Stover Scholars celebrate Constitution Day through theatrical production
Waynesburg University’s Stover Scholars presented “Bread, Bakers and the Constitution” Monday, Sept. 17, in the Goodwin Performing Arts Center in celebration of Constitution Day.
“The play’s central characters, Founding Father James Madison, and Supreme Court Justices Rufus Peckham, John Marshall Harlan, and Oliver Wendell Holmes, engagingly dramatized the central constitutional concepts of the need to check and balance factions, the Separation of Powers, Federalism, judicial review, and the scope of economic regulation which continue to be debated in America today,” said Lawrence Stratton, Director of the Stover Center for Constitutional Leadership and Assistant Professor of Ethics and Constitutional Law.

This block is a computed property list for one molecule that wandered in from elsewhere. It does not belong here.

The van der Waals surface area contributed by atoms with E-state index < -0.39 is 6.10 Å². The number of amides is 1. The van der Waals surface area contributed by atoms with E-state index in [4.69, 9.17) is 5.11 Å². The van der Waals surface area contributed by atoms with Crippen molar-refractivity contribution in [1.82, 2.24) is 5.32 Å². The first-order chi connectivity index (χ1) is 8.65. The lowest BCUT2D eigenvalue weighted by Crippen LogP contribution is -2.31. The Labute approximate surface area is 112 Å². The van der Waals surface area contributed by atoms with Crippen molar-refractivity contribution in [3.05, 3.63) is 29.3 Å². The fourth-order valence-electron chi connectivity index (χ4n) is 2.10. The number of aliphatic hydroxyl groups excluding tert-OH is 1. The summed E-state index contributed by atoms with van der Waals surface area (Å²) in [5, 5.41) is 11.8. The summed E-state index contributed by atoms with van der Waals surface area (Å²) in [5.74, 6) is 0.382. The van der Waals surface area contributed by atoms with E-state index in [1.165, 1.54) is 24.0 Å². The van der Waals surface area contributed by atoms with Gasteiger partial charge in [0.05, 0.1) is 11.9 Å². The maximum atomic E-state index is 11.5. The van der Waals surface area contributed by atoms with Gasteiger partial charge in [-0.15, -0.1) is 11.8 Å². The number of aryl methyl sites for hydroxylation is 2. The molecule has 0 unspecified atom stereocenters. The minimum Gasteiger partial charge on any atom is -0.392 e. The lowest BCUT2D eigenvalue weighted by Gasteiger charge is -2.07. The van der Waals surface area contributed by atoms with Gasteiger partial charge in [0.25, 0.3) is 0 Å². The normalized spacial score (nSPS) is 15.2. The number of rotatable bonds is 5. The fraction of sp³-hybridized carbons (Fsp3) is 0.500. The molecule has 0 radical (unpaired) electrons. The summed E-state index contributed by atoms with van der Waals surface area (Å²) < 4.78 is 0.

Written by two Waynesburg University Stover Scholars, Chase Ayers and Daniel Czajkowski, “Bread, Bakers and the Constitution” portrayed the constitutional context and legal debates surrounding the landmark 1905 U.S. Supreme Court case, Lochner v. New York. This case struck down New York’s statutory limitation on baker hours. The case raises the enduring structural constitutional issues of federalism, judicial review and the extent of government regulation of the economy and commerce. Professor Edward L. Powers, associate professor of theatre at Waynesburg University, directed the play.
“I salute the Stover Scholars, both the two playwrights Chase Ayers and Daniel Czajkowski and the entire cast, for their creative work,” Stratton said
The Stover Center for Constitutional Studies and Moral Leadership is committed to creatively transforming the polis, bringing insights from the U.S. Constitution’s Founding Era and Christianity to bear in the contemporary public square